But whatever side of the spectrum her creations fall on, they don’t factor into Yeya's own life. Though she also created her sister’s wedding gown, a task she counts as one of the highlights of her career – "it was emotional and I worked my heart out" – her own nuptials were void of a dress altogether. "I didn’t have a wedding and I never wore a wedding dress," she says. The audible irony of the fact that the veritable first lady of bridal gowns in Egypt decided to forgo not just a dress but an entire wedding, is bordering on unbelievable. She shrugs. "I'm not working as a bridal designer because I want to wear all the dresses. I never dreamed of wearing a wedding dress, I don’t believe in big weddings." Instead she put on a black dress, went to court and signed the papers. "I'm that pragmatic," she says simply. "I’m also much more spiritual when it comes to this. The wedding, the dress – this is not the marriage."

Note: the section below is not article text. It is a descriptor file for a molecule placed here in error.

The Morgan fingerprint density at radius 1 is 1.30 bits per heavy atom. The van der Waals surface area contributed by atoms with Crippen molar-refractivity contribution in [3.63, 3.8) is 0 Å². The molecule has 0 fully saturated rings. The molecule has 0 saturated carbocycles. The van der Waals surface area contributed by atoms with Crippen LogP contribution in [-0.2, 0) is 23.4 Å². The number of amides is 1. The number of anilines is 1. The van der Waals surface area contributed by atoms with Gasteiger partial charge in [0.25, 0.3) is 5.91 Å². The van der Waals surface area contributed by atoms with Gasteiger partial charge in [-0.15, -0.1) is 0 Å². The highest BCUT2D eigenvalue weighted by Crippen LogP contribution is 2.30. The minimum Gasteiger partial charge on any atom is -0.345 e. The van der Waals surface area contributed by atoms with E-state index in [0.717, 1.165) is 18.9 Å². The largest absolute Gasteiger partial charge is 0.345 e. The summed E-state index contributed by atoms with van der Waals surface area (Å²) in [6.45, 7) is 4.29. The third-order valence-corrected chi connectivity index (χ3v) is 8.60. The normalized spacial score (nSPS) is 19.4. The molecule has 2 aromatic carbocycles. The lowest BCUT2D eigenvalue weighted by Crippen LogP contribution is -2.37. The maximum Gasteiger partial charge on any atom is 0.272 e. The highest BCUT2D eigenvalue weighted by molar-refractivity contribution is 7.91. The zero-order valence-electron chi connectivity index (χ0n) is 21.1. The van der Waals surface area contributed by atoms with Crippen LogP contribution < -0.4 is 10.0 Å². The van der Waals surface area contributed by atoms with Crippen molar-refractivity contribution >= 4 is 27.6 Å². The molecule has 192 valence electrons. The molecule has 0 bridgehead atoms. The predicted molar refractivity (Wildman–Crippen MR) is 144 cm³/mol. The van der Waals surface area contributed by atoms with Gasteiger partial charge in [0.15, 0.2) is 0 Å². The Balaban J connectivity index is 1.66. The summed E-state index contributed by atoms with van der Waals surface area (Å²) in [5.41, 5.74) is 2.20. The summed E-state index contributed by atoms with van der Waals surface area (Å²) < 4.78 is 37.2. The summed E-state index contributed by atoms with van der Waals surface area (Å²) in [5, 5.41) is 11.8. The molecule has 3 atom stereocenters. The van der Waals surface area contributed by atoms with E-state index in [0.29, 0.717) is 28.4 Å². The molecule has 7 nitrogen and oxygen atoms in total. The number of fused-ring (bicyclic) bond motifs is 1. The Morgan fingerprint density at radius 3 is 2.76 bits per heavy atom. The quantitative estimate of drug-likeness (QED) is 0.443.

And therein lies the enigma that is Yasmine Yeya; the woman who creates dreamy frothy creations is no wishy-washy dreamer herself. Looking forward, though she’s got her sights set on Paris and the glittering city that is Dubai, the mother of twin girls is pressing pause on expansion to focus on her family. But that doesn’t mean she’ll be sending fewer brides down the aisle in our own city, or that a Paris atelier isn’t eminent. “Behind the elegant facade of these wedding dresses is a crazy person, no one can tell me no. I’m very opinionated and I’ll do whatever I want.” We don’t doubt it.
Find out more about Maison Yeya here.
Photography by Jonathan Zikry.